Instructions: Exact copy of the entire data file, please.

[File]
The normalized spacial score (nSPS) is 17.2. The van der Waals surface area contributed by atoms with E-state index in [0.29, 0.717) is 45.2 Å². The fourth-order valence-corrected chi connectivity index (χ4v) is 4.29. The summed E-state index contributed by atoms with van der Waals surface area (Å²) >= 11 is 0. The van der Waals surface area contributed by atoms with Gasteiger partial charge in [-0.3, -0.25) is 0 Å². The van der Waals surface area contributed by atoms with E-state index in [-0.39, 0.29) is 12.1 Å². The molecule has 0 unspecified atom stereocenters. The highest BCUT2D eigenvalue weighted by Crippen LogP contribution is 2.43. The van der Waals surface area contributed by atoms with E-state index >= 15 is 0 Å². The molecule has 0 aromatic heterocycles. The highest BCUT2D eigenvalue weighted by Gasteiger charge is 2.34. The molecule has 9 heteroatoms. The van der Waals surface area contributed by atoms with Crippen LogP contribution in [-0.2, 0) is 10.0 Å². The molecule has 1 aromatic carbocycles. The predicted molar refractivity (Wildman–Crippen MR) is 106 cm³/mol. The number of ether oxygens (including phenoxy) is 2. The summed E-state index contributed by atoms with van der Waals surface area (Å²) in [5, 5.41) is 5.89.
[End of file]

The normalized spacial score (nSPS) is 17.2. The van der Waals surface area contributed by atoms with E-state index in [0.29, 0.717) is 45.2 Å². The fourth-order valence-corrected chi connectivity index (χ4v) is 4.29. The summed E-state index contributed by atoms with van der Waals surface area (Å²) >= 11 is 0. The van der Waals surface area contributed by atoms with Gasteiger partial charge in [-0.3, -0.25) is 0 Å². The van der Waals surface area contributed by atoms with E-state index in [-0.39, 0.29) is 12.1 Å². The molecule has 0 unspecified atom stereocenters. The highest BCUT2D eigenvalue weighted by Crippen LogP contribution is 2.43. The van der Waals surface area contributed by atoms with E-state index >= 15 is 0 Å². The molecule has 0 aromatic heterocycles. The highest BCUT2D eigenvalue weighted by Gasteiger charge is 2.34. The molecule has 9 heteroatoms. The van der Waals surface area contributed by atoms with Crippen LogP contribution in [-0.2, 0) is 10.0 Å². The molecule has 1 aromatic carbocycles. The predicted molar refractivity (Wildman–Crippen MR) is 106 cm³/mol. The number of ether oxygens (including phenoxy) is 2. The summed E-state index contributed by atoms with van der Waals surface area (Å²) in [5, 5.41) is 5.89.